In reputational terms, North East England seems to live a double life. On one hand, the region’s distinctive political and industrial history, landscape and coast, culture, society and cityscapes are lauded and nationally valued. On the other hand, North East England has a reputation for ‘underperforming’ economically in comparative terms.
Statistically, the region does not fare as well as some other regions. Business density is more sparse, there are fewer business start-ups and productivity is lower than in many other regions. Furthermore, there are fewer jobs available per head of working population and the quality of those jobs tends to be lower than in other areas (using measures such as pay, security, skill and options for advancement).
National measures of performance use standardized metrics irrespective of local circumstance. This can advantage some areas if they have a strong asset base. Places with fewer local resources may struggle to meet the same levels of performance – but this may not mean that they have not been successful relative to their assets.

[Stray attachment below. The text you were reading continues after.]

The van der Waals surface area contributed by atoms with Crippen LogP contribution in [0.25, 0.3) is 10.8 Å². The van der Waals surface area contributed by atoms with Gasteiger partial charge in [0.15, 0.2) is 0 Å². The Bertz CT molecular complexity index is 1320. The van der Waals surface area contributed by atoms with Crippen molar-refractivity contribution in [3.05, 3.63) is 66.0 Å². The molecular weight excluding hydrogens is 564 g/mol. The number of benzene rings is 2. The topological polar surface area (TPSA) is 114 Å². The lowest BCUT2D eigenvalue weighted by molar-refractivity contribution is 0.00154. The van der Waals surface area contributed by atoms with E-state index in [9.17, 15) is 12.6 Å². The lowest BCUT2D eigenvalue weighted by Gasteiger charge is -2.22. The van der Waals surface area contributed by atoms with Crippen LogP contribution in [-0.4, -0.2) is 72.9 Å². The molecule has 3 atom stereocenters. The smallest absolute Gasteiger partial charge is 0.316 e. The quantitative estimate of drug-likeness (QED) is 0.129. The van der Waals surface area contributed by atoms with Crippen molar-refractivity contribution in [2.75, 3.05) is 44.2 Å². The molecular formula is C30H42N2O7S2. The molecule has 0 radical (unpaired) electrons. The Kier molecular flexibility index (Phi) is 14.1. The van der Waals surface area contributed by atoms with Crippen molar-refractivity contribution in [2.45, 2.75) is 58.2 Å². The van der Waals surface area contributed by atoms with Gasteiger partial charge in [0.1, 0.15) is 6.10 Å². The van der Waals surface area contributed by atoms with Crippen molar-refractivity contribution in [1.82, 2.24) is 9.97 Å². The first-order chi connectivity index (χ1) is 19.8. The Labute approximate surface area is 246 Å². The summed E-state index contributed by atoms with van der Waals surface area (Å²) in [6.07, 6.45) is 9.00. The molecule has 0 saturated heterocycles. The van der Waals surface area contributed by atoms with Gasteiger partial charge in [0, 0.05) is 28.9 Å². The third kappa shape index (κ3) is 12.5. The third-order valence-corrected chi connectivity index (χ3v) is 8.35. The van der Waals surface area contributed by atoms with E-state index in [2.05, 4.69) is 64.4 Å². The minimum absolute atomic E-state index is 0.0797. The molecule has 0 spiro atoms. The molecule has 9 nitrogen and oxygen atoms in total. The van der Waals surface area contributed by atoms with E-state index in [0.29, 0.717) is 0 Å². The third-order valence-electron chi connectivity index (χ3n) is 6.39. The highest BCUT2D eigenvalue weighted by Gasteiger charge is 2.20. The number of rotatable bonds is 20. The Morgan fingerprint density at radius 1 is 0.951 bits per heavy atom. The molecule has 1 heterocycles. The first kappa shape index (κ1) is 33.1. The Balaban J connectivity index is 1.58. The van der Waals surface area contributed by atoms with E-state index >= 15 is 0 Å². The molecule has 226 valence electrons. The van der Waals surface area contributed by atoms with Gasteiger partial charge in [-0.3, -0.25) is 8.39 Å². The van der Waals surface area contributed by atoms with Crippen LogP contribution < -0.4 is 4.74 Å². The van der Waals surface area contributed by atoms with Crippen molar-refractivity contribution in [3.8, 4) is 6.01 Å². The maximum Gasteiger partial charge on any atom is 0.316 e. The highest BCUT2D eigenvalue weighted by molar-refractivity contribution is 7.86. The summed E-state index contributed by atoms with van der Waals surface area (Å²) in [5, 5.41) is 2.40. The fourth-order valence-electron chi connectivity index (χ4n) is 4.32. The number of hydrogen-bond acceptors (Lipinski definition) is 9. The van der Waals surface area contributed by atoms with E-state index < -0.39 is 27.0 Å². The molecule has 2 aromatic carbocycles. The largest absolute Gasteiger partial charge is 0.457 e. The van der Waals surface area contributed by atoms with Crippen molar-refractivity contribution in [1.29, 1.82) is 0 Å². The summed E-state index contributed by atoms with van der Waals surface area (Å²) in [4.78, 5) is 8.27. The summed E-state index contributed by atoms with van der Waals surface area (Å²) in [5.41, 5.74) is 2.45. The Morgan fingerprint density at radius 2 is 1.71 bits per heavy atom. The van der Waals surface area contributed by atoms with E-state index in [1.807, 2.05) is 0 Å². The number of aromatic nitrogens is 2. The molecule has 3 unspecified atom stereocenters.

This report looks at the situation in North East England through a more positive lens by making comparisons with other areas. It is argued that future research should avoid using ‘deficit’ models of economic potential and instead look more critically at what the region has to work with, and not what it lacks.
The research, by Tony Chapman, Tanya Gray and Sarah Green of Policy&Practice in collaboration with the North East Local Enterprise Partnership was funded by Research England.
The full report can be downloaded here: Business innovation in the context of place (July 2021)
A shorter summary report can be downloaded here: SHORT REPORT Business innovation in the context of place (July 2021)
And a presentation to the North East Economic Evidence Forum, 27th July, 2021. Enterprise and innovation in the context of place presentation 27th July 2021